Smart Energy: Five Metatrends to Watch in 2013 and Beyond says the smart energy paradigm is fast evolving from niche markets into a standardized part of the global energy portfolio. Oil majors, national governments, and technology developers have all reached the consensus that a more diversified energy mix is critical to sustainable economic growth in the future.
As a result of this development, combined with the shift toward an electron-based economy, a range of new energy sources and advanced energy technologies has entered the market and started to post healthy revenue. Together, these areas will garner revenue of nearly $250 million in 2017 (see chart).
Pike Research’s latest white paper examines these high-growth energy sources from a higher level and highlights five global trends that are emerging for 2013:
- Energy is becoming increasingly democratized. Distributed generation represents this democratization. As the Internet democratized information and knowledge, technology such as solar panels, small wind turbines and residential combined heat and power (resCHP) systems enables people to produce — and sell — their own power.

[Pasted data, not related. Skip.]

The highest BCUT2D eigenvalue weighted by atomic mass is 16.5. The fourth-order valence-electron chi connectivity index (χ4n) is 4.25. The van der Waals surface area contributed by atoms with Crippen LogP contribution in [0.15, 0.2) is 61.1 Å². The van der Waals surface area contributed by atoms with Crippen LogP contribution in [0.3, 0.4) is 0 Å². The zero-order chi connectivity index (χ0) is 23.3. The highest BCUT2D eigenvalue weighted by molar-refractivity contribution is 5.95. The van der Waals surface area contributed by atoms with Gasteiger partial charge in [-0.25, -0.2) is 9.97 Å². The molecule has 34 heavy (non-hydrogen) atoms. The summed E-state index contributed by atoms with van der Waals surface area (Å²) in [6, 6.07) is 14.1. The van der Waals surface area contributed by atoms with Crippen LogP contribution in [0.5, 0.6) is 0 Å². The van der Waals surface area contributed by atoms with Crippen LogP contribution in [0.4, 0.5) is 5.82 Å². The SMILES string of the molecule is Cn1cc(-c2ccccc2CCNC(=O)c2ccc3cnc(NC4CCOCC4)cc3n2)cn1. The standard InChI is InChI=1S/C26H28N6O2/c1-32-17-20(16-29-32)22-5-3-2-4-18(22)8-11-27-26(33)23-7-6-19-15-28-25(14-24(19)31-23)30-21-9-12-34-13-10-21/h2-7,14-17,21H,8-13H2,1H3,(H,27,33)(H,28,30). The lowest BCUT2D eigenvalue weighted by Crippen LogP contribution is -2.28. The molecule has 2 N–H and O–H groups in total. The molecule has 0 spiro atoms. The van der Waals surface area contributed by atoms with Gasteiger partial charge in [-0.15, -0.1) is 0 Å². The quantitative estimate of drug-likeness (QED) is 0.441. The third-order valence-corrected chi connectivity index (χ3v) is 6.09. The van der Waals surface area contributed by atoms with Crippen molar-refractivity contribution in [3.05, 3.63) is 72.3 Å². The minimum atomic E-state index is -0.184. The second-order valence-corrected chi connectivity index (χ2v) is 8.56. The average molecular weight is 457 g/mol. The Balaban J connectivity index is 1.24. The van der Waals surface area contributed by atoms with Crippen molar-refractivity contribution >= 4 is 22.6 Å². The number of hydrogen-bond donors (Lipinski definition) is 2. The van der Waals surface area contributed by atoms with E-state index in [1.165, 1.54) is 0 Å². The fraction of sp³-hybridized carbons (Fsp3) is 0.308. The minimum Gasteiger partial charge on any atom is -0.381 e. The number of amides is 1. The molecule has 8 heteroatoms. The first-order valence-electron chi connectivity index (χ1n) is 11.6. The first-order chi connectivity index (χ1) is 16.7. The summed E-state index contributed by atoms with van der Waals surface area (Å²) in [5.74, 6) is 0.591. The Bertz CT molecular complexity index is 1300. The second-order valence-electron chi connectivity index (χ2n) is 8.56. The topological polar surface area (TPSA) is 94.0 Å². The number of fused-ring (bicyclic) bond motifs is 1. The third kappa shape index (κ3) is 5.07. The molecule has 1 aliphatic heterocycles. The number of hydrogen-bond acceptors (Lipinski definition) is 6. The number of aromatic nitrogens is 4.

- The role of government innovation funds is changing. The hole left by the private equity markets will be filled by government-backed innovation funds in 2013.
- Technologies are converging. This means an increase in sales of renewable or alternative energy solutions into the off-grid mobile base station market.
- The Southern African Power Pool (SAPP) is becoming the new BRIC. SAPP is a consortium of 12 utilities operating across 12 neighboring countries (Angola, Botswana, Democratic Republic of the Congo, Lesotho, Malawi, Mozambique, Namibia, South Africa, Swaziland, Tanzania, Zambia, and Zimbabwe). Pike Research predicts cleantech investment in SAPP will reach about $10 billion in 2013. It says the total cleantech investment in the entire Middle East and Africa region between 2004 and 2011 was $11.8 billion ($2.4 billion in 2011).
- The role of utilities is changing. In some cases, utilities are moving away from being the central producer, distributor, and controller to being the purchaser and aggregator of power. The emergence of independent power producers, energy service companies and cooperative energy companies, in combination with the growth of feed-in tariffs for individuals, is driving this trend.